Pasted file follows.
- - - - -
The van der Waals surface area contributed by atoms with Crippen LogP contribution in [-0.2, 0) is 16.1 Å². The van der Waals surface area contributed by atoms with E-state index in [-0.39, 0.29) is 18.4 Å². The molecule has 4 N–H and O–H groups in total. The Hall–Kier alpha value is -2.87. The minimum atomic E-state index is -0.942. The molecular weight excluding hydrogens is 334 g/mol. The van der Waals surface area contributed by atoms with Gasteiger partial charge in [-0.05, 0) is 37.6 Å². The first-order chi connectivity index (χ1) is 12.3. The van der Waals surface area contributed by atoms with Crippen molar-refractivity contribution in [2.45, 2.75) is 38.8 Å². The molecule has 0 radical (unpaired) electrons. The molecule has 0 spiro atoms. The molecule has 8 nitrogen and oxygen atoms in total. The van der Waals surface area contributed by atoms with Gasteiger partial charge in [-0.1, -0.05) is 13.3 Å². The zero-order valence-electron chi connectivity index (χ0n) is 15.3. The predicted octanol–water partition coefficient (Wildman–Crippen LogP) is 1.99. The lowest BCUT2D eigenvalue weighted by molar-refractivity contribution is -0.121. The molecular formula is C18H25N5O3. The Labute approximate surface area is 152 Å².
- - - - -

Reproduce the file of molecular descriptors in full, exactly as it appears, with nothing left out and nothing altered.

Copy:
The van der Waals surface area contributed by atoms with Crippen LogP contribution in [-0.2, 0) is 16.1 Å². The van der Waals surface area contributed by atoms with E-state index in [-0.39, 0.29) is 18.4 Å². The molecule has 4 N–H and O–H groups in total. The Hall–Kier alpha value is -2.87. The minimum atomic E-state index is -0.942. The molecular weight excluding hydrogens is 334 g/mol. The van der Waals surface area contributed by atoms with Gasteiger partial charge in [-0.05, 0) is 37.6 Å². The first-order chi connectivity index (χ1) is 12.3. The van der Waals surface area contributed by atoms with Crippen molar-refractivity contribution in [2.45, 2.75) is 38.8 Å². The molecule has 0 radical (unpaired) electrons. The molecule has 0 spiro atoms. The molecule has 8 nitrogen and oxygen atoms in total. The van der Waals surface area contributed by atoms with Gasteiger partial charge in [-0.1, -0.05) is 13.3 Å². The zero-order valence-electron chi connectivity index (χ0n) is 15.3. The predicted octanol–water partition coefficient (Wildman–Crippen LogP) is 1.99. The lowest BCUT2D eigenvalue weighted by molar-refractivity contribution is -0.121. The molecular formula is C18H25N5O3. The Labute approximate surface area is 152 Å².